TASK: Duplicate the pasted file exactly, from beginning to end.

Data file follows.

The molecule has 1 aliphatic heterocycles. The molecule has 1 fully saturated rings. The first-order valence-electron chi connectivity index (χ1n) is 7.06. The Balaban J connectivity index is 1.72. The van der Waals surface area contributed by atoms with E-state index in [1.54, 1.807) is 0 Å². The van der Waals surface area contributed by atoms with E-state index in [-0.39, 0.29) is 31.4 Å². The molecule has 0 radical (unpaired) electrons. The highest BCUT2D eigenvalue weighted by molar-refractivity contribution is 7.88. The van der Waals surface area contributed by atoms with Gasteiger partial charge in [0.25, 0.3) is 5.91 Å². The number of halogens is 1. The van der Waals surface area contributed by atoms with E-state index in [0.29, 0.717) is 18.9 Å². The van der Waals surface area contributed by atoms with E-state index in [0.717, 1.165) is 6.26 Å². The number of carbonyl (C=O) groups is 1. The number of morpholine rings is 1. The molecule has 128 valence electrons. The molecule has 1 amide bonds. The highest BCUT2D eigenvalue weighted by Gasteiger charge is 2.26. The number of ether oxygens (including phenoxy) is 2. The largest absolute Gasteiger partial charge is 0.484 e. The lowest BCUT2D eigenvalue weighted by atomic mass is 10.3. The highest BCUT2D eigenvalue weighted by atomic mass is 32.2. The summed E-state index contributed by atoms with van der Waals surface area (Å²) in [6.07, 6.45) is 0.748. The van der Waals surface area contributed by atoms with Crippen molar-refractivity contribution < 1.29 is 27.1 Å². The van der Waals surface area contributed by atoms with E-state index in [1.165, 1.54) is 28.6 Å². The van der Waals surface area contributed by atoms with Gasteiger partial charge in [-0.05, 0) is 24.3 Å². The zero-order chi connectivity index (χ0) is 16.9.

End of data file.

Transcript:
The molecule has 1 aliphatic heterocycles. The molecule has 1 fully saturated rings. The first-order valence-electron chi connectivity index (χ1n) is 7.06. The Balaban J connectivity index is 1.72. The van der Waals surface area contributed by atoms with E-state index in [1.54, 1.807) is 0 Å². The van der Waals surface area contributed by atoms with E-state index in [-0.39, 0.29) is 31.4 Å². The molecule has 0 radical (unpaired) electrons. The highest BCUT2D eigenvalue weighted by molar-refractivity contribution is 7.88. The van der Waals surface area contributed by atoms with Gasteiger partial charge in [0.25, 0.3) is 5.91 Å². The number of halogens is 1. The van der Waals surface area contributed by atoms with E-state index in [0.29, 0.717) is 18.9 Å². The van der Waals surface area contributed by atoms with E-state index in [0.717, 1.165) is 6.26 Å². The number of carbonyl (C=O) groups is 1. The number of morpholine rings is 1. The molecule has 128 valence electrons. The molecule has 1 amide bonds. The highest BCUT2D eigenvalue weighted by Gasteiger charge is 2.26. The number of ether oxygens (including phenoxy) is 2. The largest absolute Gasteiger partial charge is 0.484 e. The lowest BCUT2D eigenvalue weighted by atomic mass is 10.3. The highest BCUT2D eigenvalue weighted by atomic mass is 32.2. The summed E-state index contributed by atoms with van der Waals surface area (Å²) in [6.07, 6.45) is 0.748. The van der Waals surface area contributed by atoms with Crippen molar-refractivity contribution < 1.29 is 27.1 Å². The van der Waals surface area contributed by atoms with E-state index in [1.165, 1.54) is 28.6 Å². The van der Waals surface area contributed by atoms with Gasteiger partial charge in [-0.05, 0) is 24.3 Å². The zero-order chi connectivity index (χ0) is 16.9.